Presenting someone else's words or ideas as your own is stealing, and in student work it also defrauds the instructor who grades it and your classmates who are judged on their own merits.
Plagiarism covers a wide range of theft. It is not limited to books and articles, but includes music, lectures, websites, and materials in all media and formats. Whether you are working on a paper or a homework assignment, developing a presentation or a website, it is important to credit your sources. Most cases of plagiarism are intentional, but even if you don't deliberately steal from someone else's work, you are answerable for careless thefts. When in doubt—cite!
Ithaca College defines plagiarism as part of the Standards of Academic Conduct, found in the Ithaca College Policy Manual.
Not all information requires requires citation. Factual information that is “common knowledge”—what your audience can be assumed to know—need not be cited. One simple test of common knowledge is to consult reference works to see if the information is widely reported and undisputed. Keep in mind, however, that common knowledge can change with context. Whereas a principle of physics would need to be cited in an undergraduate paper, the citation might be omitted from a paper presented at a scientific conference.
The easiest way to avoid plagiarism is to quote a source word-for-word and set it off in quotation marks. Most citation styles follow a direct quotation with a brief, in-text citation pointing to the full citation in your end notes. Others follow a quotation with a superscript number corresponding to a numbered citation at the bottom of the page or in your end notes.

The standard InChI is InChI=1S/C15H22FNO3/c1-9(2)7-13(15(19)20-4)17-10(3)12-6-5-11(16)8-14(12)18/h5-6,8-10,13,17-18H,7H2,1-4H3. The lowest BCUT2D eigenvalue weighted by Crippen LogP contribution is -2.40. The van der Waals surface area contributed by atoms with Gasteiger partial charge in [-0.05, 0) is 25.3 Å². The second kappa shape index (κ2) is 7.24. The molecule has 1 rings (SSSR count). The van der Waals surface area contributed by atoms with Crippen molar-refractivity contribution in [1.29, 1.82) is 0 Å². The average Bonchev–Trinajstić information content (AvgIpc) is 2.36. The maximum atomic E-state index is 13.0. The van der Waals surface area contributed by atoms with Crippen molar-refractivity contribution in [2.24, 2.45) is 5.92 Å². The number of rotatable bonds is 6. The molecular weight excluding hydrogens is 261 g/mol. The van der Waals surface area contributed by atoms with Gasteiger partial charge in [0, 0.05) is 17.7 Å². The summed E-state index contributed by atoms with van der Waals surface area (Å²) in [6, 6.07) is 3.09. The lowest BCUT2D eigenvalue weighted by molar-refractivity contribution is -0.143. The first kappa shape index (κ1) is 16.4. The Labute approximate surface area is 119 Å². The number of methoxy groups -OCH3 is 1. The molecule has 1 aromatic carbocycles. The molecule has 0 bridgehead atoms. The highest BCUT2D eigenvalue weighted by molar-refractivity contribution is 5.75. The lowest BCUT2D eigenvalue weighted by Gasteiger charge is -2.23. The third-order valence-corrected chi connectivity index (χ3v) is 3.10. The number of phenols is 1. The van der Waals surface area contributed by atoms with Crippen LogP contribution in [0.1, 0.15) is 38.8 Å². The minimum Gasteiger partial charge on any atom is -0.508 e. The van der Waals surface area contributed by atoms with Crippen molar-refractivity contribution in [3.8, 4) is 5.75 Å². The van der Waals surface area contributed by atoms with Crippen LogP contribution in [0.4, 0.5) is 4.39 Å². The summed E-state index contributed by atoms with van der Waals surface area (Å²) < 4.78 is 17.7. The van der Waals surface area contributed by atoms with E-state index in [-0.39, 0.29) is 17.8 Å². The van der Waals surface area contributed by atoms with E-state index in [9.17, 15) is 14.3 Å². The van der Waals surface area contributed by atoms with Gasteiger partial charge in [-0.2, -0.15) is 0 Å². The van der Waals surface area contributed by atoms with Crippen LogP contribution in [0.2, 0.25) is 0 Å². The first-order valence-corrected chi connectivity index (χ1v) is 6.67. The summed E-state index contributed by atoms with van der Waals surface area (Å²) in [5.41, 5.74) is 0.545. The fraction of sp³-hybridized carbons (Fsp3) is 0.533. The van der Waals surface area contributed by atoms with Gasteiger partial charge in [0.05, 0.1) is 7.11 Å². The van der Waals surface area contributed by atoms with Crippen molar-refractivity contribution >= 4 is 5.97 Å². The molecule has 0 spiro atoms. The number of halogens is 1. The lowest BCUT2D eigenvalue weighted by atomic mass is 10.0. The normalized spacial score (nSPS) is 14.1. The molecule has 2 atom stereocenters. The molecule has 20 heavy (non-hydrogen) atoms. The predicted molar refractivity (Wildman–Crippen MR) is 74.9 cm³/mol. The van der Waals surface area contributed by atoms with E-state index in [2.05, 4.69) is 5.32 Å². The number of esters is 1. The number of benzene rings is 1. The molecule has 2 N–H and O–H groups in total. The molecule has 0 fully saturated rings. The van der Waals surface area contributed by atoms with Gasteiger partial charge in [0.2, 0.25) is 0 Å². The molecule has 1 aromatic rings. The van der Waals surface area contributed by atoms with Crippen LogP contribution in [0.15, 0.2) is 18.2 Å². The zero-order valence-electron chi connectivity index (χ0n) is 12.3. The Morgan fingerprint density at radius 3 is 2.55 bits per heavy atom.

While direct quotations are a safe way to avoid plagiarism, they should not be too long or pepper your paper. Use them only if they provide a memorable phrase or well-formulated idea.
Paraphrasing is the act, perhaps the art, of rewriting a piece of text in your own words. But it is unacceptable simply to reword, rearrange or abbreviate a text and claim that this makes you the sole author. Plagiarism applies not only to words but also ideas, so paraphrasing a source does not make it your intellectual property. You must still provide in-text citations and full end notes for sources from which you have lifted observations or lines of argument—even in the absence of direct quotation.
There are dozens of citation styles, some of which are specific to a discipline or even a publisher. At Ithaca College, there is no one style used by all schools or even within departments. The most widely used are MLA (Humanities), APA (Social Sciences), and Chicago (including a variation known as Turabian). Always check with your instructor to see which citation style is required.
Citing is important not only because it avoids the act of plagiarism, but also because it acknowledges those who have contributed to your work, showcases the breadth and depth of your research, and serves as a road-map to readers who wish to consult your sources for themselves. Citing demonstrates that you are participating in and contributing to an ongoing dialogue on your topic. It is more than just a safeguard of intellectual property; it is an affirmation of civility, openness, and honesty.
See our Citation page for more information.
Want to test your understanding of plagiarism? Take the quiz!